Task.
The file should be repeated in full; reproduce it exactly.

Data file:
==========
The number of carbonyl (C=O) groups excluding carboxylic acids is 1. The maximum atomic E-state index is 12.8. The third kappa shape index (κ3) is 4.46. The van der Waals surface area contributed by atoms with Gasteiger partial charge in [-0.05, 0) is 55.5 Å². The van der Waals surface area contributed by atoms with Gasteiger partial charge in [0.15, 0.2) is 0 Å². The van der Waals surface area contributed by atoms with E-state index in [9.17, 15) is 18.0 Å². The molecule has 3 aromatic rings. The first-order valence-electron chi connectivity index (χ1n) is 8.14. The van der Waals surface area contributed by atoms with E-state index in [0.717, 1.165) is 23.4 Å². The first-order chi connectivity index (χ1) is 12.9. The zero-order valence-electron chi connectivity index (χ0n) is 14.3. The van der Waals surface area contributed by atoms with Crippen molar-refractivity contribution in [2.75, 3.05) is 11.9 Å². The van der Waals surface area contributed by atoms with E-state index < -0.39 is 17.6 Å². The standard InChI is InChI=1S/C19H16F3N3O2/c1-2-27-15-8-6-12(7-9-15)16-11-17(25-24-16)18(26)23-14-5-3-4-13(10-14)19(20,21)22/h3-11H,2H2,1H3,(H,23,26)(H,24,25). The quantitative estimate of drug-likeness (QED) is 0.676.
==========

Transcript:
The number of carbonyl (C=O) groups excluding carboxylic acids is 1. The maximum atomic E-state index is 12.8. The third kappa shape index (κ3) is 4.46. The van der Waals surface area contributed by atoms with Gasteiger partial charge in [-0.05, 0) is 55.5 Å². The van der Waals surface area contributed by atoms with Gasteiger partial charge in [0.15, 0.2) is 0 Å². The van der Waals surface area contributed by atoms with E-state index in [9.17, 15) is 18.0 Å². The molecule has 3 aromatic rings. The first-order valence-electron chi connectivity index (χ1n) is 8.14. The van der Waals surface area contributed by atoms with E-state index in [0.717, 1.165) is 23.4 Å². The first-order chi connectivity index (χ1) is 12.9. The zero-order valence-electron chi connectivity index (χ0n) is 14.3. The van der Waals surface area contributed by atoms with Crippen molar-refractivity contribution in [2.75, 3.05) is 11.9 Å². The van der Waals surface area contributed by atoms with E-state index < -0.39 is 17.6 Å². The standard InChI is InChI=1S/C19H16F3N3O2/c1-2-27-15-8-6-12(7-9-15)16-11-17(25-24-16)18(26)23-14-5-3-4-13(10-14)19(20,21)22/h3-11H,2H2,1H3,(H,23,26)(H,24,25). The quantitative estimate of drug-likeness (QED) is 0.676.